In Navajo myth the swastika represents the legend of the whirling log. As told by Aigner, the tale is of a man, outcast from his tribe, who rolls down river in a hollowed-out log. With the help of sacred deities he finds a place of friendship and abundance. Until the late 1800s, when J. Lorenzo Hubbell and J.B. Moore opened their trading posts in Arizona and New Mexico, Navajos portrayed the swastika solely in their religious ceremonies in the form of sand paintings. But by 1896, with prodding by Hubbell and Moore, the symbol proliferated on Navajo rugs, sometimes lifted directly from the images in sand and depicted as a central cross with a male-female pair of standing figures ("yei" or "dreaming twins") at the end of each of the four arms of the cross.

Chinese candle-surround..

19th Century Chinese candle-surround textile
detail showing blue swastika
which by this time probably symbolized
either the Four Winds or The Wheel of Life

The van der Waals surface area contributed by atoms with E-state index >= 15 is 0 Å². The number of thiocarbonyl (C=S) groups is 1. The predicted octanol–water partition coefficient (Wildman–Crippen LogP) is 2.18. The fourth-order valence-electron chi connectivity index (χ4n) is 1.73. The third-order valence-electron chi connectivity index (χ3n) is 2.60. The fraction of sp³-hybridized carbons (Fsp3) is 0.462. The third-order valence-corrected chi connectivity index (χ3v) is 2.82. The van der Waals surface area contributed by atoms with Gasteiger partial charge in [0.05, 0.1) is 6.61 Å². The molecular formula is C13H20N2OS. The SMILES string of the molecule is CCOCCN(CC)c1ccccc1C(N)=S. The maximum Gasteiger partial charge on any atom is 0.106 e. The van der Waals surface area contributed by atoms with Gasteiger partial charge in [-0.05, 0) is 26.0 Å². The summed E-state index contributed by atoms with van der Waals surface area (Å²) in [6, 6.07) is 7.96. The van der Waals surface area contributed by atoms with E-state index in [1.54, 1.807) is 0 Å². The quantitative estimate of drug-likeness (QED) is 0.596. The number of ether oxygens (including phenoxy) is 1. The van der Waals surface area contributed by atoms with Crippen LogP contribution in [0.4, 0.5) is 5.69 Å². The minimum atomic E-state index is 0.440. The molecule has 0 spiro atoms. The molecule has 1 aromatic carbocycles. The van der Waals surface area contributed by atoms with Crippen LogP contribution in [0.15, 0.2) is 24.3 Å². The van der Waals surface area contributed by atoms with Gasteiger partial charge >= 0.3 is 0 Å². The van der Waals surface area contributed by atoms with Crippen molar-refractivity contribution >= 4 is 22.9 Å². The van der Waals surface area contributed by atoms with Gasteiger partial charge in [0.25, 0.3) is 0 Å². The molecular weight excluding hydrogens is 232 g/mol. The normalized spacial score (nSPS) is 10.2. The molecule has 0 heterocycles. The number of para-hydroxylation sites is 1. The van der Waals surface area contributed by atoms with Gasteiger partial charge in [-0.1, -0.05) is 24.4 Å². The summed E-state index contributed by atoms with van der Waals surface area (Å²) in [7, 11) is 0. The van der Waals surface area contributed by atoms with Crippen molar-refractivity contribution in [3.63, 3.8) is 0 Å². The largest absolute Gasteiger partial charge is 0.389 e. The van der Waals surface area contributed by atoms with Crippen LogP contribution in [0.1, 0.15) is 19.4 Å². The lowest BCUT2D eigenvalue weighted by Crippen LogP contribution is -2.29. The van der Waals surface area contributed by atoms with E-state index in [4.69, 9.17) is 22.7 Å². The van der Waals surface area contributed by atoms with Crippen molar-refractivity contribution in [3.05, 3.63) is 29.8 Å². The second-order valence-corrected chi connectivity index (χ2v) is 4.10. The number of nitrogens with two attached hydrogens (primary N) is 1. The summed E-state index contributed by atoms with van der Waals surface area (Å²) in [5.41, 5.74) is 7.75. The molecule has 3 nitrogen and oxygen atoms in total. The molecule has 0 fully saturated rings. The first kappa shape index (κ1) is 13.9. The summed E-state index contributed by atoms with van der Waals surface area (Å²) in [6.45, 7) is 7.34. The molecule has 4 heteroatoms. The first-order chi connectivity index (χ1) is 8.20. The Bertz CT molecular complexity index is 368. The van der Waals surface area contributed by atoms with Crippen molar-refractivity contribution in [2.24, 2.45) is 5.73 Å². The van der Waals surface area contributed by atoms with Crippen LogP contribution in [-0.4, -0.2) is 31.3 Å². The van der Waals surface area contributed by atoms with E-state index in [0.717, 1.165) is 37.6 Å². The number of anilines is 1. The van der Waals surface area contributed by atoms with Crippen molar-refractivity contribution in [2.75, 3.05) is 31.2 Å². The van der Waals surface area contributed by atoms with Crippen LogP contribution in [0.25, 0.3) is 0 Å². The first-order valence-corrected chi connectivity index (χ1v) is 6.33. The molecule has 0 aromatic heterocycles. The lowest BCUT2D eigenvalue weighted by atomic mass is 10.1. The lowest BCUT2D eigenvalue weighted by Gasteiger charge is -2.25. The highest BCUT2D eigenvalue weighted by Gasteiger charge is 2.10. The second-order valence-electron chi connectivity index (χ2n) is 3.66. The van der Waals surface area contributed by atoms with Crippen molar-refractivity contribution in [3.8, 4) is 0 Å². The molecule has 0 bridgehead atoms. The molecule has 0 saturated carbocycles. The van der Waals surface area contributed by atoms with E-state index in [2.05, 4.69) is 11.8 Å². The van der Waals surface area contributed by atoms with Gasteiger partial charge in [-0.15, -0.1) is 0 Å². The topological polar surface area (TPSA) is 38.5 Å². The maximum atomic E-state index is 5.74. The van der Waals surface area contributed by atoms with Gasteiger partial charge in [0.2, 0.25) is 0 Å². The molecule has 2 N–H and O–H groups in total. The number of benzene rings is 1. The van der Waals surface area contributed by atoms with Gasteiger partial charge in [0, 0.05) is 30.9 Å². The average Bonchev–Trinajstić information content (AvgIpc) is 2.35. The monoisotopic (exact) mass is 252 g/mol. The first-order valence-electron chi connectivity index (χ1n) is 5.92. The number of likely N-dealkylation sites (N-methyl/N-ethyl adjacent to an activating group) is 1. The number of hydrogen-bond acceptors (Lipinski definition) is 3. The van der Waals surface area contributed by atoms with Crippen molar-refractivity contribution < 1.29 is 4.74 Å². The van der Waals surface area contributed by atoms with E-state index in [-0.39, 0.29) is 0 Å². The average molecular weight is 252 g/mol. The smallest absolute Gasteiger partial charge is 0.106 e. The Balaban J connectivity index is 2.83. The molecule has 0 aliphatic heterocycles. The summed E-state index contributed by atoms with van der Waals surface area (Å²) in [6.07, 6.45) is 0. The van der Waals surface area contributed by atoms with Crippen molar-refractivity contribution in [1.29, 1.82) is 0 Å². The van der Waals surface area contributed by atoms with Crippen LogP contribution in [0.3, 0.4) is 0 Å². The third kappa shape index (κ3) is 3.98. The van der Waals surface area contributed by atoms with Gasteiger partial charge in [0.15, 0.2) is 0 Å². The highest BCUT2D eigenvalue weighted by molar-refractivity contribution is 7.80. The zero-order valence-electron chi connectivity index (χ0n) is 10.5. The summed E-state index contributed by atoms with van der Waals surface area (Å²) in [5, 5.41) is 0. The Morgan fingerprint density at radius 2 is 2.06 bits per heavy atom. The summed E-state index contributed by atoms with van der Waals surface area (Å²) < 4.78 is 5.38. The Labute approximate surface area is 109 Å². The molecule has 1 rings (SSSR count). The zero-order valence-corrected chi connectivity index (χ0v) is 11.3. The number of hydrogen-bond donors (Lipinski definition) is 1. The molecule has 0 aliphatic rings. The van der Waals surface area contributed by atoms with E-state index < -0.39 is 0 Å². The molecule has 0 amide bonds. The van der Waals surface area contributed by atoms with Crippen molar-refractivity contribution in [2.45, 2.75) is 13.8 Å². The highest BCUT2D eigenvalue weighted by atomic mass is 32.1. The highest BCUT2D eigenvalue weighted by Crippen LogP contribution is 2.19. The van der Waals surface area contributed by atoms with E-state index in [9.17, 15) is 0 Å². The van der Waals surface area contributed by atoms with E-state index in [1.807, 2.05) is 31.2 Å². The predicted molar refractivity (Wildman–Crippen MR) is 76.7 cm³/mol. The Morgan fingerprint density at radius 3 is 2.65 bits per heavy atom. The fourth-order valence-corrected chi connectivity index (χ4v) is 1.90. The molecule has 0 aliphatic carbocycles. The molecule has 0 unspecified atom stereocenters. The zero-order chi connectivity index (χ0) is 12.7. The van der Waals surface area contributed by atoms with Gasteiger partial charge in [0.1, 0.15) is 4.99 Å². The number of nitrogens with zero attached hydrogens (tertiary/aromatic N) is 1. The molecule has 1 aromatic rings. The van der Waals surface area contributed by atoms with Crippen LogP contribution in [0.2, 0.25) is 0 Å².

Courtesy of Clarke & Clarke remote

Hubbell and Moore not only encouraged Navajo weavers to use swastikas but also spread the idea among Native American artisans working in other genres. Beginning around 1889, engraved silver spoons became coveted souvenirs. Navajos were best known for their silversmithing abilities and thus the spoons came to be known as "Navajo" though they were also crafted by Pueblo people. The two most popular motifs, according to author and antique Indian jewelry dealer Cindra Kline, were Indian heads and swastikas.

Swastika Shield

Swastika Shield
Kimo Theatre remote
(1927 - restored 2000)
423 Central Avenue NW
in downtown Albuquerque
Photo by Kirk Gittings


Kline, who has written a book on Navajo spoons to be published by the Museum of New Mexico Press in September, 2001, notes that the first spoon she's located with both a swastika and an engraved date coincides with the opening of the St. Louis Exposition in 1904, though the item was certainly made years earlier.